The Limit…

In the aforementioned article A Sketch Concerning the "New" Foundation of Science After Physics the author demonstrates that formal logic is a limited instance of dialectical logic. On a more practical level this means that formal logic begins to be operative only where dialectical logic ceases to be – that is, in a situation where there is no change. In other words, the author supposes that formal logic can deal only and exclusively with abstractions – with that which, as the great Plato had already unarguably demonstrated, can be understood by all only without words , that is, which cannot be certainly defined by anyone using words that are understood in precisely the same way by all people, without exception. Plato's works bring one inescapably to such a conclusion. This means, as the author of the article concludes, that as soon as a human activity becomes canonized, and its slang takes on what appears to be a finished and definitely crystallized form, it ceases to operate in the terms of dialectical logic and begins to work with formal logic, ceasing to be, in strict terms, a slang . Indeed, how could formal and always-immutable abstractions be put in the words of a living language, which submits itself to the laws of change, the laws of dialectics, and not to formal logic – and vice versa? One can point out in passing that this is the real reason why the formal language sought by positivists over the last century is dead! Or, to say essentially the same thing, it is the reason why such a language is stillborn. One cannot use the terminology belonging to one system of logic to express the understandings obtained through the other.

Pythagoreans and Laconics…

The author holds to the teachings of the famous Pythagorean school, continued in the no less illustrious linguistic traditions of the Laconic rhetoricians, according to which it is only the minimalisation of necessary linguistic expressions that can lead one, as a final result, to truth. The author agrees that a law of the evolution of languages is the dialectical movement from the wordiness involved in describing the facts of a particular activity to the fitting of that description into a "simplified" abstraction "understandable" by all. After all, in accordance with the "sacred" canons of dialectical logic as they were already worked out by Hegel, the author sees abstractions as a result of the dialectical development of dialectical logic itself. The silence of the Pythagoreans, then, can be taken to be an absolute limit – absolute truth – and Laconic expressions to be the limit reached by a slang within a certain closed interval – an abstraction. This means…


This means, in particular, that the existence of many synonyms of certain words in a language is due exclusively to people involved in some specific area of human activity adopting words that didn't yet exist in their slang but had been immanent until then in some other sphere(s) of human activity (or in some altogether different language), so that the new meanings of these words within the framework of a given slang find themselves reinforced as habitual for all people using the slang . Moreover, the author supposes that new words help minimalise the number of words and word combinations needed to express something – that is, they help the verbose description of facts come closer to abstraction.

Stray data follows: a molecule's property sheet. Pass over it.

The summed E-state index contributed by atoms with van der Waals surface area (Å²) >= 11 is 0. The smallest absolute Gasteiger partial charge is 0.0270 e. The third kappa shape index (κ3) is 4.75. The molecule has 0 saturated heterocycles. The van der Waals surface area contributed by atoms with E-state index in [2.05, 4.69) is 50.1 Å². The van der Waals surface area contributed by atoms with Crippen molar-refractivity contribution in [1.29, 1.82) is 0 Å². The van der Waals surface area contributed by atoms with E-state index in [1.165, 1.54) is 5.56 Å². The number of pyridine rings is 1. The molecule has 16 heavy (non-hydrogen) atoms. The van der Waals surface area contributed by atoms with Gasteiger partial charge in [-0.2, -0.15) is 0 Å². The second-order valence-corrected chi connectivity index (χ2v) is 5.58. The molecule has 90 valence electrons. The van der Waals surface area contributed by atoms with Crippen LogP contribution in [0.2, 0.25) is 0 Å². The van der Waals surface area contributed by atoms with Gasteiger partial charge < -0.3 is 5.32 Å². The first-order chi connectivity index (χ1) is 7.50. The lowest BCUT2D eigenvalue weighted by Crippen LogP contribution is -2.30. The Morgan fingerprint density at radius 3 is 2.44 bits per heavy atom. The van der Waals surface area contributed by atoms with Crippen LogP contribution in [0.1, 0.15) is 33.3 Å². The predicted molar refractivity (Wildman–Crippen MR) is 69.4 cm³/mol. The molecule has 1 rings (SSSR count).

The methodology created and patented by the author for creating a template of every person on the basis of texts [5] preferred and created by that person does no more than establish which slangs have been acquired by each person and made habitual for them, as a result of each person's life experience.

Subtext and Contexts…

This is done through the extraction of the predicative definitions that are most habitual for each person; where any definition made within the context of a living language is a predicative definition, not an abstraction. The context and subtext of a text are thus the most common word combinations from one or another slang used by each person, plus a certain individual subconscious filling: if there is a choice possible between several synonyms and/or specific word combinations, the ones that subconsciously express the subject's subconscious most fully are the ones that will be chosen.


Well, strictly speaking, that's all there is to say…

[1] Such as interjections, sentences, clauses.
[2] In this instance the author is using a terminology generally accepted within the context of Marxist theory.
[3] But only of the rules governing pronunciation and written form of words! For their meaning almost always becomes differentiated according to the many slangs that exist within the same language, as is the case for different word combinations within the context of the same slang .
[4] "...dialectic probes where philosophy seeks understanding, and sophistic is imagined to be science but is not really." Aristotle, "A new Aristotle reader", Prinston University Press, Princenton, 1995 [1004b,25].
"The logic of the world, which is shown in tautologies by the propositions of logic, is shown in equations by mathematics(6.22). A proposition of mathematics does not express a thought(6.21)." Wittgenstein L. "Tractatus Logico-philosophicus", Routledge Humanites Press International, Inc., London, 1988
[5] This means that any words, whether meaningful or meaningless (or even just one word) are a text. Any text can then be examined only in the context of the particular slang in which it was created.